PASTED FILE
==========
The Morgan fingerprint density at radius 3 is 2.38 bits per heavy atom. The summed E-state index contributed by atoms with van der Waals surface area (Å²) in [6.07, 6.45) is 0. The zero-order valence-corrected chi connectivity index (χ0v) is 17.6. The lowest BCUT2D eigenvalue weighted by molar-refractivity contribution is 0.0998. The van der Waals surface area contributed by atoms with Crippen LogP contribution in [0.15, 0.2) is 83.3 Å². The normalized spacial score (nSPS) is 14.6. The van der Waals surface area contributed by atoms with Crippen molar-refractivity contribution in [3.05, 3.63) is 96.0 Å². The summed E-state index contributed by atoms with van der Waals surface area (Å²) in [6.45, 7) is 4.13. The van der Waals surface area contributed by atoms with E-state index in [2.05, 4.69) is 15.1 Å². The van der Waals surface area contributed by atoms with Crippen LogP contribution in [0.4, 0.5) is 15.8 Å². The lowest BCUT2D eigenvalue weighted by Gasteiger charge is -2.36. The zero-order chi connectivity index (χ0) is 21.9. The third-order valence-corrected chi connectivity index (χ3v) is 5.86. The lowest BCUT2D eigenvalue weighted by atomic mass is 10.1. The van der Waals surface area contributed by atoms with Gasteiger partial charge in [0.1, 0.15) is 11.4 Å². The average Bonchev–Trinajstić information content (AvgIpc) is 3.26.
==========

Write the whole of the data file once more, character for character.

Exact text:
The Morgan fingerprint density at radius 3 is 2.38 bits per heavy atom. The summed E-state index contributed by atoms with van der Waals surface area (Å²) in [6.07, 6.45) is 0. The zero-order valence-corrected chi connectivity index (χ0v) is 17.6. The lowest BCUT2D eigenvalue weighted by molar-refractivity contribution is 0.0998. The van der Waals surface area contributed by atoms with Crippen LogP contribution in [0.15, 0.2) is 83.3 Å². The normalized spacial score (nSPS) is 14.6. The van der Waals surface area contributed by atoms with Crippen molar-refractivity contribution in [3.05, 3.63) is 96.0 Å². The summed E-state index contributed by atoms with van der Waals surface area (Å²) in [6.45, 7) is 4.13. The van der Waals surface area contributed by atoms with E-state index in [2.05, 4.69) is 15.1 Å². The van der Waals surface area contributed by atoms with Crippen LogP contribution in [0.4, 0.5) is 15.8 Å². The lowest BCUT2D eigenvalue weighted by Gasteiger charge is -2.36. The zero-order chi connectivity index (χ0) is 21.9. The third-order valence-corrected chi connectivity index (χ3v) is 5.86. The lowest BCUT2D eigenvalue weighted by atomic mass is 10.1. The van der Waals surface area contributed by atoms with Gasteiger partial charge in [0.1, 0.15) is 11.4 Å². The average Bonchev–Trinajstić information content (AvgIpc) is 3.26.